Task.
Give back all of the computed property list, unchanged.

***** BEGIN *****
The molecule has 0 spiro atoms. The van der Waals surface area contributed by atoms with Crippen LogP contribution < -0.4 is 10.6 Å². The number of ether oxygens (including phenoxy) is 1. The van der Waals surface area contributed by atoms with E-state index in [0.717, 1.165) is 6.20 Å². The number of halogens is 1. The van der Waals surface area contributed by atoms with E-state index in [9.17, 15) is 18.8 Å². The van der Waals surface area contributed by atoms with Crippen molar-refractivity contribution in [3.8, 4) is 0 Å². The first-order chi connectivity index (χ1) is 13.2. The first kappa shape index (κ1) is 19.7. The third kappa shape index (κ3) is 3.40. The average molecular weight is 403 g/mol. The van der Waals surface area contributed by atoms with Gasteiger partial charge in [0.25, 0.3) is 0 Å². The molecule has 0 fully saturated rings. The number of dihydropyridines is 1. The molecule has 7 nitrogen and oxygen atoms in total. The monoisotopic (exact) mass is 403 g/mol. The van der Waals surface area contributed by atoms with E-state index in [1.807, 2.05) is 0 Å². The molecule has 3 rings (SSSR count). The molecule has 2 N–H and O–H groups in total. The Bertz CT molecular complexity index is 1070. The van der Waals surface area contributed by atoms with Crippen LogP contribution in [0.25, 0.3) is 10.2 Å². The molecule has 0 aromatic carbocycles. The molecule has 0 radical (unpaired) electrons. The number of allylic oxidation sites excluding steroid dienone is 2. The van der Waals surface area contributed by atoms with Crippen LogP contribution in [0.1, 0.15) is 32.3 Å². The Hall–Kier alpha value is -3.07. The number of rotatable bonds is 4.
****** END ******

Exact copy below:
The molecule has 0 spiro atoms. The van der Waals surface area contributed by atoms with Crippen LogP contribution < -0.4 is 10.6 Å². The number of ether oxygens (including phenoxy) is 1. The van der Waals surface area contributed by atoms with E-state index in [0.717, 1.165) is 6.20 Å². The number of halogens is 1. The van der Waals surface area contributed by atoms with E-state index in [9.17, 15) is 18.8 Å². The van der Waals surface area contributed by atoms with Crippen molar-refractivity contribution in [3.8, 4) is 0 Å². The first-order chi connectivity index (χ1) is 13.2. The first kappa shape index (κ1) is 19.7. The third kappa shape index (κ3) is 3.40. The average molecular weight is 403 g/mol. The van der Waals surface area contributed by atoms with Gasteiger partial charge in [0.25, 0.3) is 0 Å². The molecule has 0 fully saturated rings. The number of dihydropyridines is 1. The molecule has 7 nitrogen and oxygen atoms in total. The monoisotopic (exact) mass is 403 g/mol. The van der Waals surface area contributed by atoms with E-state index in [1.807, 2.05) is 0 Å². The molecule has 3 rings (SSSR count). The molecule has 2 N–H and O–H groups in total. The Bertz CT molecular complexity index is 1070. The van der Waals surface area contributed by atoms with Crippen LogP contribution in [0.25, 0.3) is 10.2 Å². The molecule has 0 aromatic carbocycles. The molecule has 0 radical (unpaired) electrons. The number of allylic oxidation sites excluding steroid dienone is 2. The van der Waals surface area contributed by atoms with Crippen LogP contribution in [0.1, 0.15) is 32.3 Å². The Hall–Kier alpha value is -3.07. The number of rotatable bonds is 4.